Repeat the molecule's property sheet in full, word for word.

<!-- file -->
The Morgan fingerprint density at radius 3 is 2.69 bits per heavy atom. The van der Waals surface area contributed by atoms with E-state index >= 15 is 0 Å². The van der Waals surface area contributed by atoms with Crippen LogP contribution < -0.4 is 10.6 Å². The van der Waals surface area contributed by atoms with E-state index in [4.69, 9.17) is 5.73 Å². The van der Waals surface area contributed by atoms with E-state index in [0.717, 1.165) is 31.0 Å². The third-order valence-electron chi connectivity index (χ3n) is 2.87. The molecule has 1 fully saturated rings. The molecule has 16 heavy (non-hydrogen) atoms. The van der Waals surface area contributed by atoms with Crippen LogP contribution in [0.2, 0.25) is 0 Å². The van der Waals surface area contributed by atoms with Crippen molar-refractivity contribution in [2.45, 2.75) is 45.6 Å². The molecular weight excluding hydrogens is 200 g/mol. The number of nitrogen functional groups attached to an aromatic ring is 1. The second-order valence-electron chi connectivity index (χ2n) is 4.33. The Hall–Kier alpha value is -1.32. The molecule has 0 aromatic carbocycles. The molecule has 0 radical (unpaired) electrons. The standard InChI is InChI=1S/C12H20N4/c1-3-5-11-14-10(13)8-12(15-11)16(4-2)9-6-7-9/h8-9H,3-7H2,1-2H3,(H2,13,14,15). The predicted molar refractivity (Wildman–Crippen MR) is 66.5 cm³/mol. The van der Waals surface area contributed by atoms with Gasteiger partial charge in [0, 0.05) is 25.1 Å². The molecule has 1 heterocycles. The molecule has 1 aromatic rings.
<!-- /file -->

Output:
The Morgan fingerprint density at radius 3 is 2.69 bits per heavy atom. The van der Waals surface area contributed by atoms with E-state index >= 15 is 0 Å². The van der Waals surface area contributed by atoms with Crippen LogP contribution < -0.4 is 10.6 Å². The van der Waals surface area contributed by atoms with E-state index in [4.69, 9.17) is 5.73 Å². The van der Waals surface area contributed by atoms with E-state index in [0.717, 1.165) is 31.0 Å². The third-order valence-electron chi connectivity index (χ3n) is 2.87. The molecule has 1 fully saturated rings. The molecule has 16 heavy (non-hydrogen) atoms. The van der Waals surface area contributed by atoms with Crippen LogP contribution in [0.2, 0.25) is 0 Å². The van der Waals surface area contributed by atoms with Crippen molar-refractivity contribution in [2.45, 2.75) is 45.6 Å². The molecular weight excluding hydrogens is 200 g/mol. The number of nitrogen functional groups attached to an aromatic ring is 1. The second-order valence-electron chi connectivity index (χ2n) is 4.33. The Hall–Kier alpha value is -1.32. The molecule has 0 aromatic carbocycles. The molecule has 0 radical (unpaired) electrons. The standard InChI is InChI=1S/C12H20N4/c1-3-5-11-14-10(13)8-12(15-11)16(4-2)9-6-7-9/h8-9H,3-7H2,1-2H3,(H2,13,14,15). The predicted molar refractivity (Wildman–Crippen MR) is 66.5 cm³/mol. The van der Waals surface area contributed by atoms with Gasteiger partial charge in [0, 0.05) is 25.1 Å². The molecule has 1 heterocycles. The molecule has 1 aromatic rings.